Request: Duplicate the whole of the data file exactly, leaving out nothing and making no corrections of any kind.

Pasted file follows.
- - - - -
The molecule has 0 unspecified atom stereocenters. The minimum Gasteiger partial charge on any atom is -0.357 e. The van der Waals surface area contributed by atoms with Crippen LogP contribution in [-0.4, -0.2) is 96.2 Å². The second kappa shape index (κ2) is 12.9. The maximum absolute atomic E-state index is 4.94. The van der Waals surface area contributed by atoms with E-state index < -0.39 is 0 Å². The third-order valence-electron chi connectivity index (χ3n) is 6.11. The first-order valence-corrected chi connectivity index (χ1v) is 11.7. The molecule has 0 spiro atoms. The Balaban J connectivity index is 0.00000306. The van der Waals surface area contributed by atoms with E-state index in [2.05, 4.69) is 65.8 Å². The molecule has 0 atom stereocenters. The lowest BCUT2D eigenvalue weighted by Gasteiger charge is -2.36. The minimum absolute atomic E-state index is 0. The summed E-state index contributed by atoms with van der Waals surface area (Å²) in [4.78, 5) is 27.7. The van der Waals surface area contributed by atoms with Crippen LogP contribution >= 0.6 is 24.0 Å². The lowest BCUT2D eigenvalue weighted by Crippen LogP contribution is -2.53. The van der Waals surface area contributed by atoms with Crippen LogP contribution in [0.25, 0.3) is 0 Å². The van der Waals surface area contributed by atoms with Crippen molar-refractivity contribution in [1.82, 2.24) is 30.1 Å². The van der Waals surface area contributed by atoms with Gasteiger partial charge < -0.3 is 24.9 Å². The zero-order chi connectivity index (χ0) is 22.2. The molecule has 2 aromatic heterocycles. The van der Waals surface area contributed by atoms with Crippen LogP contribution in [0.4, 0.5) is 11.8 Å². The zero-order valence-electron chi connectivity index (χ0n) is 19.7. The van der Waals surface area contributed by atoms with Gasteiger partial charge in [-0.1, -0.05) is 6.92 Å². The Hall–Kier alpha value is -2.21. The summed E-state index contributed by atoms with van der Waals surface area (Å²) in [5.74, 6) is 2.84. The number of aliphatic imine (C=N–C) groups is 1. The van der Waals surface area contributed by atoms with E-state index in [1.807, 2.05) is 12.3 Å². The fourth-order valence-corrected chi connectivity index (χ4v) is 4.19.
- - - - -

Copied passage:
The molecule has 0 unspecified atom stereocenters. The minimum Gasteiger partial charge on any atom is -0.357 e. The van der Waals surface area contributed by atoms with Crippen LogP contribution in [-0.4, -0.2) is 96.2 Å². The second kappa shape index (κ2) is 12.9. The maximum absolute atomic E-state index is 4.94. The van der Waals surface area contributed by atoms with E-state index < -0.39 is 0 Å². The third-order valence-electron chi connectivity index (χ3n) is 6.11. The first-order valence-corrected chi connectivity index (χ1v) is 11.7. The molecule has 0 spiro atoms. The Balaban J connectivity index is 0.00000306. The van der Waals surface area contributed by atoms with E-state index in [2.05, 4.69) is 65.8 Å². The molecule has 0 atom stereocenters. The lowest BCUT2D eigenvalue weighted by Gasteiger charge is -2.36. The minimum absolute atomic E-state index is 0. The summed E-state index contributed by atoms with van der Waals surface area (Å²) in [4.78, 5) is 27.7. The van der Waals surface area contributed by atoms with Crippen LogP contribution >= 0.6 is 24.0 Å². The lowest BCUT2D eigenvalue weighted by Crippen LogP contribution is -2.53. The van der Waals surface area contributed by atoms with Crippen LogP contribution in [0.25, 0.3) is 0 Å². The van der Waals surface area contributed by atoms with Crippen molar-refractivity contribution in [1.82, 2.24) is 30.1 Å². The van der Waals surface area contributed by atoms with Gasteiger partial charge < -0.3 is 24.9 Å². The zero-order chi connectivity index (χ0) is 22.2. The molecule has 2 aromatic heterocycles. The van der Waals surface area contributed by atoms with Crippen LogP contribution in [0.4, 0.5) is 11.8 Å². The zero-order valence-electron chi connectivity index (χ0n) is 19.7. The van der Waals surface area contributed by atoms with Gasteiger partial charge in [-0.1, -0.05) is 6.92 Å². The Hall–Kier alpha value is -2.21. The summed E-state index contributed by atoms with van der Waals surface area (Å²) in [5.74, 6) is 2.84. The number of aliphatic imine (C=N–C) groups is 1. The van der Waals surface area contributed by atoms with E-state index in [1.807, 2.05) is 12.3 Å². The fourth-order valence-corrected chi connectivity index (χ4v) is 4.19.